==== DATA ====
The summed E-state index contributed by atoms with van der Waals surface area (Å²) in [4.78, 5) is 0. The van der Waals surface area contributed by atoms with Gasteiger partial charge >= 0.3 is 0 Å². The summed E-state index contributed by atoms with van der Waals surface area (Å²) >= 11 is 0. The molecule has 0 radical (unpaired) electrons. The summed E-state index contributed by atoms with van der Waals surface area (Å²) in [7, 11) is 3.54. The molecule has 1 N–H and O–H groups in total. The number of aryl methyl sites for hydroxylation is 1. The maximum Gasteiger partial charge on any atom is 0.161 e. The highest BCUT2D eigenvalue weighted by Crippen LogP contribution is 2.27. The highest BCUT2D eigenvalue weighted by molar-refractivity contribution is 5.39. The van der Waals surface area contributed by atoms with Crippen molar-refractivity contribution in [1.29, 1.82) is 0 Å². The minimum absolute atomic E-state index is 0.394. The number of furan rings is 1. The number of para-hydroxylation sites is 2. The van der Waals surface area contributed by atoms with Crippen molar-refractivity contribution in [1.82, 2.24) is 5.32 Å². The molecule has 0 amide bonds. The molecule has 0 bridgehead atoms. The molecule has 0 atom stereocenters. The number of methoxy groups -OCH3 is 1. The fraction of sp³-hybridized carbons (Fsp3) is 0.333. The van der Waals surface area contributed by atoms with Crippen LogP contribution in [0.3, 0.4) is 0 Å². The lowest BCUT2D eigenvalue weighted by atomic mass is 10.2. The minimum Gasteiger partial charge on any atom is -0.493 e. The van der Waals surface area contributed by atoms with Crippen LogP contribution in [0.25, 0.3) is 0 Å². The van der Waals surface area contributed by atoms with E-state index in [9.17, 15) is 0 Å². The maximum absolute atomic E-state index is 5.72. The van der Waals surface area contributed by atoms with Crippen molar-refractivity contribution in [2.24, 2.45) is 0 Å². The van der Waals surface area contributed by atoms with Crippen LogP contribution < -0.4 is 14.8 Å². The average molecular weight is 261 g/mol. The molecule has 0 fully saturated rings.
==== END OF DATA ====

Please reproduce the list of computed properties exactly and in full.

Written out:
The summed E-state index contributed by atoms with van der Waals surface area (Å²) in [4.78, 5) is 0. The van der Waals surface area contributed by atoms with Gasteiger partial charge >= 0.3 is 0 Å². The summed E-state index contributed by atoms with van der Waals surface area (Å²) >= 11 is 0. The molecule has 0 radical (unpaired) electrons. The summed E-state index contributed by atoms with van der Waals surface area (Å²) in [7, 11) is 3.54. The molecule has 1 N–H and O–H groups in total. The number of aryl methyl sites for hydroxylation is 1. The maximum Gasteiger partial charge on any atom is 0.161 e. The highest BCUT2D eigenvalue weighted by Crippen LogP contribution is 2.27. The highest BCUT2D eigenvalue weighted by molar-refractivity contribution is 5.39. The van der Waals surface area contributed by atoms with Crippen molar-refractivity contribution in [1.29, 1.82) is 0 Å². The minimum absolute atomic E-state index is 0.394. The number of furan rings is 1. The number of para-hydroxylation sites is 2. The van der Waals surface area contributed by atoms with Crippen molar-refractivity contribution in [1.82, 2.24) is 5.32 Å². The molecule has 0 amide bonds. The molecule has 0 bridgehead atoms. The molecule has 0 atom stereocenters. The number of methoxy groups -OCH3 is 1. The fraction of sp³-hybridized carbons (Fsp3) is 0.333. The van der Waals surface area contributed by atoms with Crippen LogP contribution in [0.3, 0.4) is 0 Å². The lowest BCUT2D eigenvalue weighted by atomic mass is 10.2. The minimum Gasteiger partial charge on any atom is -0.493 e. The van der Waals surface area contributed by atoms with Crippen LogP contribution in [0.25, 0.3) is 0 Å². The van der Waals surface area contributed by atoms with E-state index in [9.17, 15) is 0 Å². The maximum absolute atomic E-state index is 5.72. The van der Waals surface area contributed by atoms with Crippen molar-refractivity contribution in [2.24, 2.45) is 0 Å². The van der Waals surface area contributed by atoms with Crippen LogP contribution < -0.4 is 14.8 Å². The average molecular weight is 261 g/mol. The molecule has 0 fully saturated rings.